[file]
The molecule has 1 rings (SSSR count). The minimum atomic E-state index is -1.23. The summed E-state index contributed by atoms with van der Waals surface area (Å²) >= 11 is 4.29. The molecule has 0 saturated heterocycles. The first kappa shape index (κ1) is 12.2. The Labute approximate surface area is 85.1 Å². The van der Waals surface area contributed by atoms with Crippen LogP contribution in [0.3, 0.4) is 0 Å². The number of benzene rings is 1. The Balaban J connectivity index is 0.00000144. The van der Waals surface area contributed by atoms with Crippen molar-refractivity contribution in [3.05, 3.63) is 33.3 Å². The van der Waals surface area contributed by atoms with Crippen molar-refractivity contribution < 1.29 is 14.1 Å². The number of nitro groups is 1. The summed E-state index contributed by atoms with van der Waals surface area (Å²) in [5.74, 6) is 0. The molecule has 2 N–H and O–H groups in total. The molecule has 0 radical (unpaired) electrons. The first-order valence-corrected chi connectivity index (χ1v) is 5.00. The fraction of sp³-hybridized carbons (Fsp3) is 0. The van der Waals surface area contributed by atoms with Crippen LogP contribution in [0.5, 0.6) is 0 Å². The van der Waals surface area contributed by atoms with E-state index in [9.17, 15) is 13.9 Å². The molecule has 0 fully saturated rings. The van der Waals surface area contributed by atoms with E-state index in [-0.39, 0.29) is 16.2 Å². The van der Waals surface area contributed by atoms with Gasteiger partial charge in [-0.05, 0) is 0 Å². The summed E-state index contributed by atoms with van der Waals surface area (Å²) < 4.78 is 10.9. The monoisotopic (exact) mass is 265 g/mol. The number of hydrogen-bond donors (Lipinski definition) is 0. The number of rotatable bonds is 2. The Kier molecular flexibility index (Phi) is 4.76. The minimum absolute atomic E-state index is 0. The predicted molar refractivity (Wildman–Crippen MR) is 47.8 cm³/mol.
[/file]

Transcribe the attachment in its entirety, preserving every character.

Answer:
The molecule has 1 rings (SSSR count). The minimum atomic E-state index is -1.23. The summed E-state index contributed by atoms with van der Waals surface area (Å²) >= 11 is 4.29. The molecule has 0 saturated heterocycles. The first kappa shape index (κ1) is 12.2. The Labute approximate surface area is 85.1 Å². The van der Waals surface area contributed by atoms with Crippen LogP contribution in [0.3, 0.4) is 0 Å². The number of benzene rings is 1. The Balaban J connectivity index is 0.00000144. The van der Waals surface area contributed by atoms with Crippen molar-refractivity contribution in [3.05, 3.63) is 33.3 Å². The van der Waals surface area contributed by atoms with Crippen molar-refractivity contribution < 1.29 is 14.1 Å². The number of nitro groups is 1. The summed E-state index contributed by atoms with van der Waals surface area (Å²) in [5.74, 6) is 0. The molecule has 2 N–H and O–H groups in total. The molecule has 0 radical (unpaired) electrons. The first-order valence-corrected chi connectivity index (χ1v) is 5.00. The fraction of sp³-hybridized carbons (Fsp3) is 0. The van der Waals surface area contributed by atoms with Crippen LogP contribution in [0.5, 0.6) is 0 Å². The van der Waals surface area contributed by atoms with E-state index in [9.17, 15) is 13.9 Å². The molecule has 0 fully saturated rings. The van der Waals surface area contributed by atoms with E-state index in [-0.39, 0.29) is 16.2 Å². The van der Waals surface area contributed by atoms with Gasteiger partial charge in [-0.05, 0) is 0 Å². The summed E-state index contributed by atoms with van der Waals surface area (Å²) < 4.78 is 10.9. The monoisotopic (exact) mass is 265 g/mol. The number of hydrogen-bond donors (Lipinski definition) is 0. The number of rotatable bonds is 2. The Kier molecular flexibility index (Phi) is 4.76. The minimum absolute atomic E-state index is 0. The predicted molar refractivity (Wildman–Crippen MR) is 47.8 cm³/mol.